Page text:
Skelton: California legislators have hard road on gas costs

There are worse things than getting stabbed at the gas pump. You could be locked out on a dry pump.

There couldn’t be any gas to buy at all. Then there were long lines at gas stations offering petrol. And the cost wouldn’t bother you much.

That is unlikely to happen following Gov. Gavin Newsom’s proposal to cover the “greedy” oil companies with a windfall profits tax. But it was in the terrible past, so let’s hope our leaders learned.

Correct the above: Newsom now calls it a “penalty,” not a tax. Californians tend to rebel against taxes. And they’re harder to overtake than a simple fine or penalty.

“I don’t care what he calls it,” says Catherine Reheis-Boyd, chief executive of the Western States Petroleum Assn. “It’s a bad idea.

“Will the governor of this state work with our industry to continue providing reliable and affordable fuel as we evolve toward an alternative transportation system? Does he want to find out? Or does he just keep demonizing us?”

The gas supply was reliable, no question. But was it affordable? Not for many people.

If Newsom and lawmakers don’t draft their laws carefully to limit oil industry profits, they could end the reliability of the gas supply by shutting down production. Why bother without the prospect of a decent reward?

Some of us remember severe fuel shortages and cars queuing for blocks waiting to get gas in the 1970s.

“I was 16 and had just gotten my license,” recalls Severin Borenstein, faculty director at the UC Berkeley Energy Institute.

“I’m worried – worried that if we don’t craft this legislation very carefully, we could go down that path.”

It was a very bumpy road. Motorists began queuing at gas stations before dawn. There were fist fights. Pumps ran dry. Gas prices went up – the law of supply and demand. You could only fill up on certain days. The national speed limit has been reduced to 55 miles per hour.

Panic buying emerged in 1973 when producers from Arab nations, led by Saudi Arabia, announced an oil embargo on the United States and other countries that supported Israel in the Yom Kippur War.

But Borenstein says the biggest problem was that President Nixon put price controls on domestic oil and didn’t let them rise.

“Refiners had less incentive to produce gas,” he says. “That’s the lesson for today.”

Yes, Newsom proposes regulating refinery profits.

Gas lines returned in 1979 during the Iranian Revolution. Iran cut oil production drastically, there were gas shortages and prices rose sharply.

President Carter suffered politically. The bumper stickers read, “Carter, Kiss My Gas.”

Borenstein says there are two ways we could suffer a return of 1970s nightmares.

One is when the governor and legislature set allowable refinery profits too low.

“That would actually discourage the production of gasoline,” he says. “I suspect that won’t happen. But it will have an impact in the political process.”

The other way, says the energy scientist, is when refineries cut production because they fear being prosecuted for breaking the law. Raising their prices to cover costs and paying a higher tax might be acceptable, he says. But being convicted of a crime might be considered bad PR – even if it’s just for making what the state considers excessive profit.

“If there isn’t enough gasoline, there will be shortages and there will be gas lines,” says Borenstein. “And as much as people don’t like high prices, they don’t like gas lines.”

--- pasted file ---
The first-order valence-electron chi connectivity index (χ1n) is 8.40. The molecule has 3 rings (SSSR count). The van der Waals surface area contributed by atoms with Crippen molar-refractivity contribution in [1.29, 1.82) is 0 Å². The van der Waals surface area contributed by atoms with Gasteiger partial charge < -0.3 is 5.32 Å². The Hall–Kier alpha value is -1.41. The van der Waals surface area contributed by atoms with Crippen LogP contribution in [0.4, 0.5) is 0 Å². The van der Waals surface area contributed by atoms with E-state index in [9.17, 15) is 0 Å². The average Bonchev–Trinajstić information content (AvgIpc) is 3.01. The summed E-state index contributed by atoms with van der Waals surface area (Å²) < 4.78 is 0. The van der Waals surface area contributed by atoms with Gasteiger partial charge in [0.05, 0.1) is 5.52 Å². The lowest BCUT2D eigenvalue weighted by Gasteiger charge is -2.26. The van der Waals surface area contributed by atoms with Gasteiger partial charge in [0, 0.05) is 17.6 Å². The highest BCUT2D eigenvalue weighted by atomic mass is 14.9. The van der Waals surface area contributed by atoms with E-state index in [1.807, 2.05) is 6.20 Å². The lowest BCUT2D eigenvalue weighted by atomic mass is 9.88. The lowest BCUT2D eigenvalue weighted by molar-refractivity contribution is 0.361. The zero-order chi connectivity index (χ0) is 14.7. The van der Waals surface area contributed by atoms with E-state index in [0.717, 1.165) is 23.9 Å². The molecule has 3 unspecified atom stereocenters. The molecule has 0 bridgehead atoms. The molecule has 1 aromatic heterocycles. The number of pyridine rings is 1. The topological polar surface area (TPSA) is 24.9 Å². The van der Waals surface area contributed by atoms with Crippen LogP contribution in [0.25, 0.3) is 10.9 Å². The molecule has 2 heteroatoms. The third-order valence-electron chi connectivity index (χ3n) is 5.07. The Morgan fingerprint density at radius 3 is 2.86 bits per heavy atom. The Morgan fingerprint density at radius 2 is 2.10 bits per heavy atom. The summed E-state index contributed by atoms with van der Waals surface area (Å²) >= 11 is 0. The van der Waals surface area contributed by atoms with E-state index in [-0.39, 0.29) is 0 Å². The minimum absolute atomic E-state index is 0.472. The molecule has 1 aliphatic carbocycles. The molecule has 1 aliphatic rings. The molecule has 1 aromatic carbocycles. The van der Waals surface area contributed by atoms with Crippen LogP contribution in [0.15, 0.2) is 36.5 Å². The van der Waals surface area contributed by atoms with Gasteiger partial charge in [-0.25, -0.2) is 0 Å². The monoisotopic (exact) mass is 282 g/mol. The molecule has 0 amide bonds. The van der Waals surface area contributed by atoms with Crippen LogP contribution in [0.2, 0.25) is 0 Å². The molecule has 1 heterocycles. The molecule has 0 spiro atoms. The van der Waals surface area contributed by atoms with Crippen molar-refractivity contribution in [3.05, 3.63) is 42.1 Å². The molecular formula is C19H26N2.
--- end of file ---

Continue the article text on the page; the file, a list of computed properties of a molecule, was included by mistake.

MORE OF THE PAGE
The Newsom administration claims speculation about production declines and gas shortages is nonsense.

“It’s the largest market in the country,” says Newsom spokesman Alex Stack. “Why would the industry give up billions of dollars in profits every year?

“That [profit] The threshold is set so high that there are not remotely any delivery bottlenecks or lines. It’s just not going to happen.”

“I wasn’t alive in the ’70s, but we all learned a lot,” says Lauren Sanchez, the governor’s chief adviser on combating climate change. “We’re very focused on that [profit] threshold high enough. We’re not opposed to making a profit in California. We want to avoid these massive price spikes that are really inexplicable.”

Under the legislation, the state government would be given additional powers to break into industry books and enact regulations. As an example, the bill sponsors point to electricity.

But wait: Private energy companies like Pacific Gas & Electric get monopolies on their territories and guaranteed profits. This is not the case with oil companies.

What really pisses off the industry is demagogic-sounding statements like Newsom’s on Monday when he called a special legislative session on excessive profits.

“California’s penalty for price gouging is simple—either Big Oil reins in profits and prices, or they pay a fine. Big Oil has lied and outdone Californians long enough to line their own pockets.”

The industry attributes recent high prices to increased production costs driven by government measures including a reduction in oil drilling and stricter regulations as California phase out fossil fuel use.

“The enormous cost that California imposes on consumers just to say, ‘We are leaders’ is irresponsible,” Reheis-Boyd claims in a dig at Newsom.

By calling it a “penalty” for excessive profits rather than a tax, it means the bill can pass the legislature by a simple majority rather than a supermajority.

“If it’s a majority vote, this legislature is so progressive that you could put a statue of Karl Marx in the rotunda,” says Democratic adviser David Townsend.

Maybe. But the Gas Gouging Act could well spark the biggest legislative battle of 2023. Skelton: California legislators have hard road on gas costs

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